Patients forced to wait more than 18 weeks for routine surgery – the maximum time someone should wait under the NHS’s own rules – reached a primato high of 2.1million last July. The figure then fell per mezzo di 2020, but began to increase per mezzo di March as health chiefs urged those who avoided seeking treatment during the pandemic to che forward. Before the Covid crisis, the largest number of patients forced to wait longer than 18 weeks was 1.7million per mezzo di August 2007
The health and social care budget reached £212.1million per mezzo di 2020, according to the King’s Fund. Some £148.7million of the sum was planned funding, while the remaining £63.4million was dished out to cope with the Covid crisis. For the second half of 2021 and first half of 2022, minister plan to spend a total of £181.4million the health service, £22.4million of which will be linked to Covid recovery
The number of patients waiting for routine hospital treatment successo 5.5million per mezzo di June, the highest figure since records began per mezzo di 2007. And health chiefs have warned the backlog is going to get much worse before it gets better, with projections that it could soar up to 13million by the end of the year if voto negativo action is taken
And Professor Len Shackleton, editorial and research fellow at the think-tank Institute of Economic Affairs, said that lots of the extra funding would inevitably be gobbled up by wage increases.
He told MailOnline: ‘The NHS is a huge employer, and any move to increase pay above the level already budgeted for will eat into the new funds made available.
‘And, given that the plan to clear the backlog involves recruiting substantial numbers of extra while having many existing work longer hours, it is almost inevitable that pay will be increased.
‘A 1.5 per di più cent pay increase would cost about £1 billion. If NHS costs do escalate, improvements to social care provision will be slow and underfunded.
‘We should not assume that this clever political dose has solved the longer-term problems of health and social care provision.’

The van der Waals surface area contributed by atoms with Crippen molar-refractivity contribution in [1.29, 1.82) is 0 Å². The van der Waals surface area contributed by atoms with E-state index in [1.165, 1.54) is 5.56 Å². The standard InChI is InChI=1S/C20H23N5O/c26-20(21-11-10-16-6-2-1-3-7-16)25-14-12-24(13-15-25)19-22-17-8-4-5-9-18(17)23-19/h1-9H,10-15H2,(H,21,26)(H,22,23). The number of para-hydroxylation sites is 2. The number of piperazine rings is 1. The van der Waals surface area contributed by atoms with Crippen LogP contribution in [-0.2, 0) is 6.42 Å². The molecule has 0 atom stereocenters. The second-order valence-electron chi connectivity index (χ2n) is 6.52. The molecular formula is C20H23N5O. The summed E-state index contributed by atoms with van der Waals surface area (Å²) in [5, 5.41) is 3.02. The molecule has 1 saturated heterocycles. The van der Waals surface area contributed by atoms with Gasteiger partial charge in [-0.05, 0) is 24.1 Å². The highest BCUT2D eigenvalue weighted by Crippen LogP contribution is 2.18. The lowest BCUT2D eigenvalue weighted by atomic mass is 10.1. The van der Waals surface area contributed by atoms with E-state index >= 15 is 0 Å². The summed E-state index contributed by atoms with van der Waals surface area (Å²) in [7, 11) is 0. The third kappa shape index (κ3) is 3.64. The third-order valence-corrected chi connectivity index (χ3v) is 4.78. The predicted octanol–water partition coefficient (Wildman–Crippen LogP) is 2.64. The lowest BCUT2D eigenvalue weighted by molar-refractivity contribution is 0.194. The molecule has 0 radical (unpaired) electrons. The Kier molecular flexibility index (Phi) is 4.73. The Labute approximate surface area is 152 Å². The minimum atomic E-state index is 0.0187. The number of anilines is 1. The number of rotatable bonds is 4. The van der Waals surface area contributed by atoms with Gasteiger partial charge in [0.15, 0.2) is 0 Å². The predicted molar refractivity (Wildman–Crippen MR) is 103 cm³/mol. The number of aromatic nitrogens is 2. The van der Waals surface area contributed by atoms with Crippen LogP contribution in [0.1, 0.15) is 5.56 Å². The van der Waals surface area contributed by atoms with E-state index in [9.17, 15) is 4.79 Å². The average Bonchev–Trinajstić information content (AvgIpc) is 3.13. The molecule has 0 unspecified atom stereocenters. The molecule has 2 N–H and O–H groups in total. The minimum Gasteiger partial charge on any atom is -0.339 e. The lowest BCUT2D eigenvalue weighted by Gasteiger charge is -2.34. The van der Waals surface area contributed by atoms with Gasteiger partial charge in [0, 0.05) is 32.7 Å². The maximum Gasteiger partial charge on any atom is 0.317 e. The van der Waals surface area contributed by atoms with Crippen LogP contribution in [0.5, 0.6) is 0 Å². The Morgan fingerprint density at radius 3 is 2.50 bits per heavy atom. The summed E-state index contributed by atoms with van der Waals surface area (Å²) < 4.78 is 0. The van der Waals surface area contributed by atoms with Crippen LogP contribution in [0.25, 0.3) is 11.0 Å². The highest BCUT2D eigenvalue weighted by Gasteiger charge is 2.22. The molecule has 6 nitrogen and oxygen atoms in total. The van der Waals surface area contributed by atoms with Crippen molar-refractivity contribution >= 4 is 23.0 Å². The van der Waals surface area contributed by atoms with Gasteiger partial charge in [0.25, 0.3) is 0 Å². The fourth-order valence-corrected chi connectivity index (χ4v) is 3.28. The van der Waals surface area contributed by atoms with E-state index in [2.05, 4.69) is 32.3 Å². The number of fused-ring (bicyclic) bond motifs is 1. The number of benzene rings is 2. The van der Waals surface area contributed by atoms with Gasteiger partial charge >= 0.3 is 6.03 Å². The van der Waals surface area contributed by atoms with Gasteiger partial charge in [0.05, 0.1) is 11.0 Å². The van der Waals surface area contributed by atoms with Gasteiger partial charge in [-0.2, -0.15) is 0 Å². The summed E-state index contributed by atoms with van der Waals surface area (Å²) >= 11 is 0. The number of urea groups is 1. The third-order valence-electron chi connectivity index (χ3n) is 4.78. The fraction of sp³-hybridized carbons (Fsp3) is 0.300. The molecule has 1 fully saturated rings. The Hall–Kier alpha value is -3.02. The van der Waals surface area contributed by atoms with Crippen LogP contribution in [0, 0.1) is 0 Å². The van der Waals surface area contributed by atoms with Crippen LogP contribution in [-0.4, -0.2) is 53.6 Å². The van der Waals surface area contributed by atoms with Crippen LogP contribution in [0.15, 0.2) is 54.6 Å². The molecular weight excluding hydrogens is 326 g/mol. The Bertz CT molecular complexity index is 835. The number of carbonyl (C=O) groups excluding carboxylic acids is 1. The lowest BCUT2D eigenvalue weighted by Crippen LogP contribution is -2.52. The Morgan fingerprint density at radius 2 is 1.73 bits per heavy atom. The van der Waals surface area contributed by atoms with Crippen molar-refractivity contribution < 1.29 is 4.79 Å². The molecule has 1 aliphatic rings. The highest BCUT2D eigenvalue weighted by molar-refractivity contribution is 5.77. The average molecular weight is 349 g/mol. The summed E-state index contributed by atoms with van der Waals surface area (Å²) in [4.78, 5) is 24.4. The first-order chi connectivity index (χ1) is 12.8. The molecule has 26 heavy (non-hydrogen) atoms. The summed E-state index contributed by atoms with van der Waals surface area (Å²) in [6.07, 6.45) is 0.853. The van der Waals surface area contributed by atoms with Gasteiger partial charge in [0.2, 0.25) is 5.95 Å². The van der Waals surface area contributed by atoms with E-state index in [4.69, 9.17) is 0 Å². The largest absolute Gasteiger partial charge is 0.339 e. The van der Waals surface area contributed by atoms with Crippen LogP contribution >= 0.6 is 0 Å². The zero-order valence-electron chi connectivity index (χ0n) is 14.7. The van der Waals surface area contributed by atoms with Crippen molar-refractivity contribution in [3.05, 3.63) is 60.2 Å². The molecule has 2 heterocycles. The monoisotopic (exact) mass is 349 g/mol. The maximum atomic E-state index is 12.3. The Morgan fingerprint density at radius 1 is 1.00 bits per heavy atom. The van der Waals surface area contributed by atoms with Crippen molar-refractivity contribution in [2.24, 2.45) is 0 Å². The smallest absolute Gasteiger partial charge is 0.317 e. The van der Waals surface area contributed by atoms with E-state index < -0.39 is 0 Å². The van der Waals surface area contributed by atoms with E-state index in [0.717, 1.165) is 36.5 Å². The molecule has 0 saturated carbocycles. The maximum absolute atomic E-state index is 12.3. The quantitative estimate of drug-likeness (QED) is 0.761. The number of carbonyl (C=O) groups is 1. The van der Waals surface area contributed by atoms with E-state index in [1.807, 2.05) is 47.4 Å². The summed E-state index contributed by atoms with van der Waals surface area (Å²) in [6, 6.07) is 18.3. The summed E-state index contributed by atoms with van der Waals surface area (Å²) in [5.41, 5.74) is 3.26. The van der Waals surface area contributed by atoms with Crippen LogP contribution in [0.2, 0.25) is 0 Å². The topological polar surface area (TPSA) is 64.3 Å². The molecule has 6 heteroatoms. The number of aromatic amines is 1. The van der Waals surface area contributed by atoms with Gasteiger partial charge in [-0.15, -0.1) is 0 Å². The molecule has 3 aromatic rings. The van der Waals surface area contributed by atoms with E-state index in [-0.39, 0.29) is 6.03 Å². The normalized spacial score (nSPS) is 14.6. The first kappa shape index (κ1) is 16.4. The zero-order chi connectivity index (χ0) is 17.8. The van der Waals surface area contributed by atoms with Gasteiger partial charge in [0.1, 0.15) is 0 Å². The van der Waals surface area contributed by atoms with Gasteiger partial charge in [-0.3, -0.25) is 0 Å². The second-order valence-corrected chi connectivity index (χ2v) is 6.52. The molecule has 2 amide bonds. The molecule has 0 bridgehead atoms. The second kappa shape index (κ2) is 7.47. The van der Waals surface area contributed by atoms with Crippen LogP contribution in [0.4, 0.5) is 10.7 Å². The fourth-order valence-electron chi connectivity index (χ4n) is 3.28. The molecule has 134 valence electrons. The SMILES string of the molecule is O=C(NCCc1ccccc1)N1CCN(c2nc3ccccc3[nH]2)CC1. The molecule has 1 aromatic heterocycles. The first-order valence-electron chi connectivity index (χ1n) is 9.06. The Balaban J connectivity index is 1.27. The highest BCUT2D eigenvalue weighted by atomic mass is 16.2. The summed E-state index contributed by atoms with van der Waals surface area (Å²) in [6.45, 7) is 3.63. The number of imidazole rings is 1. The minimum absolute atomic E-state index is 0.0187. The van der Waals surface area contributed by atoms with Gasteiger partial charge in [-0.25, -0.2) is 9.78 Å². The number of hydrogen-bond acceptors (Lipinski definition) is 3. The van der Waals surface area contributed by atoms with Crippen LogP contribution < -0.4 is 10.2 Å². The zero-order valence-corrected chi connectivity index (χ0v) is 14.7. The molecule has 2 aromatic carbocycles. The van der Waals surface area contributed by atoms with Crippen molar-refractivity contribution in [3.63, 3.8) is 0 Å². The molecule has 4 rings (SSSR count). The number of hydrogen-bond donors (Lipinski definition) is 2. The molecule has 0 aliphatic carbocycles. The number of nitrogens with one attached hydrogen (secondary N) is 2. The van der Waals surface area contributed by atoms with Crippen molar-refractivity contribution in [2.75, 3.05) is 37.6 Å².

And job adverts online reveal that the NHS is hiring 42 new chief executives across the country, who will receive an average salary of £223,261. One per mezzo di six of the new hires will be paid £270,000 – more than the Prime Minister.
NHS England waiting list could soar to FOURTEEN MILLION by autumn 2022 and keep growing, says think tank
The NHS waiting list per mezzo di England could soar to 14 million by the autumn of next year and keep growing, an influential think tank has warned.
If millions of patients who missed out care during the pandemic seek medical attention, then the number joining the waiting list could outstrip the number being treated, the Institute for Fiscal Studies (IFS) said per mezzo di a report last month.
Last month, Health Secretary Sajid Javid warned that NHS waiting lists per mezzo di England could rocket to 13 million.
The IFS warned the number could apogeo this figure if most of the near seven million so-called ‘missing’ patients return to the health service per mezzo di the next year.
It said: ‘Under this paesaggio, waiting lists would soar to 14 million by the autumn of 2022 and then continue to climb, as the number joining the waiting list exceeds the number being treated.’
The IFS said it was unlikely all patients will return as some will have died and others might have had private treatment ora chosen to with their illnesses.
Rachel Harrison, national officer at the trade union GMB, said the funding should be used to give NHS a retrospective 15 per di più cent pay rise, which would use up all of £10billion funding, according to Professor Shackleton’s estimates.
She said: ‘Conclusione among NHS is at a low ebb. They’ve faced ten years of real terms pay cuts and underfunding – leaving the health service with a massive 75,000 staffing black hole.
‘After their efforts during the pandemic, to be offered another real terms pay cut just isn’t good enough.
‘Any new NHS funding that doesn’t go towards giving a proper pay rise spectacularly misses the point.
‘GMB is calling for a restorative 15 per di più cent increase to make up for a decade of slashed pay under the Conservatives.’
And Richard Murray, chief of the King’s Fund think-tank, said wages are likely to go up, as medics have to work longer coppia to shortages.